Lisa V. Rubenstein, MD, MSHS; Kimberly A. Hepner, PhD
Potential Financial Conflicts of Interest: None disclosed.
Rubenstein L., Hepner K.; The Importance of Efficient Depression Management in Primary Care. Ann Intern Med. 2008;148:562-563. doi: 10.7326/0003-4819-148-7-200804010-00019
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Published: Ann Intern Med. 2008;148(7):562-563.
We thank Drs. Theleritis and colleagues for pointing out the importance of depression in causing increased mortality due to suicide. As they say, the adverse effects of depression on cardiovascular health and other chronic disease outcomes are well documented. We agree that these effects, in combination with the low quality of care we observed, are cause for alarm. Our comments on mortality related to depression come from a different perspective, however, and we are grateful for the opportunity to clarify.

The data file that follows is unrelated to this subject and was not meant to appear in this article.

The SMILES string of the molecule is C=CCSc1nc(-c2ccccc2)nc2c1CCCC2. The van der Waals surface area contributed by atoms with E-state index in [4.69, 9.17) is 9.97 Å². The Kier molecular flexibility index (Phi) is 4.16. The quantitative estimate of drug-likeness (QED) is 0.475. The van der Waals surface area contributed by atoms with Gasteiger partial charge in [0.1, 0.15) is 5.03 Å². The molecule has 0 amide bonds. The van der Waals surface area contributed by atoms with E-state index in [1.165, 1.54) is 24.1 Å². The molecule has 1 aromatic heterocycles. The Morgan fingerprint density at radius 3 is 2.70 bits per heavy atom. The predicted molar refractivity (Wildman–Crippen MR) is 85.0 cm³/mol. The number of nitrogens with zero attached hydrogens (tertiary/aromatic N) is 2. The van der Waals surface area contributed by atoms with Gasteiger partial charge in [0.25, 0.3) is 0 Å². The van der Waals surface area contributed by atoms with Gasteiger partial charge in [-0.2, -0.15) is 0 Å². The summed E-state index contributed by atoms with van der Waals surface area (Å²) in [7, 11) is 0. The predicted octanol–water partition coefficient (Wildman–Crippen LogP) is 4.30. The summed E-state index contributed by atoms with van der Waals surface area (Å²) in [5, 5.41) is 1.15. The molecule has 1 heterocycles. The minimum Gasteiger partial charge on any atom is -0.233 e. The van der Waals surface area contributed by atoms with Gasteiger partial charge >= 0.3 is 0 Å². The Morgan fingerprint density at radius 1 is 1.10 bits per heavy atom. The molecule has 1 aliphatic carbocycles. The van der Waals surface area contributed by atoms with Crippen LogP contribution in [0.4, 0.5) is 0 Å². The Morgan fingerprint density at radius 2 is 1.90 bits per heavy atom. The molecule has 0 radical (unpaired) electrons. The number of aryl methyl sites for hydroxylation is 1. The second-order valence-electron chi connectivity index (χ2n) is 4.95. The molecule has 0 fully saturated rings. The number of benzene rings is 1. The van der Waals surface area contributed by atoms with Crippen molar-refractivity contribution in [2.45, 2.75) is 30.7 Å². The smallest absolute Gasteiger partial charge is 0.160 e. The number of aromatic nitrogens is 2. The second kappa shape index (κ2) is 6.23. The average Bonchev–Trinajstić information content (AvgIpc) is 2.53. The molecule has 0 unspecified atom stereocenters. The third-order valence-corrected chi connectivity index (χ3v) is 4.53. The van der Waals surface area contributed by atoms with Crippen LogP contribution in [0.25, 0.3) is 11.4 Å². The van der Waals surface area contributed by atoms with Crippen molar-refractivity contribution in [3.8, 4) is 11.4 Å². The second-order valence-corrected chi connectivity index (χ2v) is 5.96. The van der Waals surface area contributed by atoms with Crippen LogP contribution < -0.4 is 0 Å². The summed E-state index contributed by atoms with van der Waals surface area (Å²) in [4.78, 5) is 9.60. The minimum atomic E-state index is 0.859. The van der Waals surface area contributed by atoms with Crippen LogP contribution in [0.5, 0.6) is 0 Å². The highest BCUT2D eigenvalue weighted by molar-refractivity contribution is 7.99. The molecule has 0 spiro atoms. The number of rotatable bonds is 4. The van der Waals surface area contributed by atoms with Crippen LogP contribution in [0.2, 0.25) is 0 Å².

For many conditions, avoidance of death and hospitalization are critical drivers for quality improvement. For patients hospitalized with congestive heart failure, for example, the observed high short-term rates of death and repeated hospitalization have enabled studies to validate quality improvement programs against both economic and mortality outcomes. In the case of depression, however, hospitalization is relatively rare and effects on death occur over a prolonged period. Also, in our studies, we protect people from death due to suicide by intervening if they disclose significant suicidal risk. So, despite having screened more than 50 000 patients to identify our samples and having enrolled more than 1000 patients with major depression, we have no documented episodes of suicide and few deaths during our period of observation.
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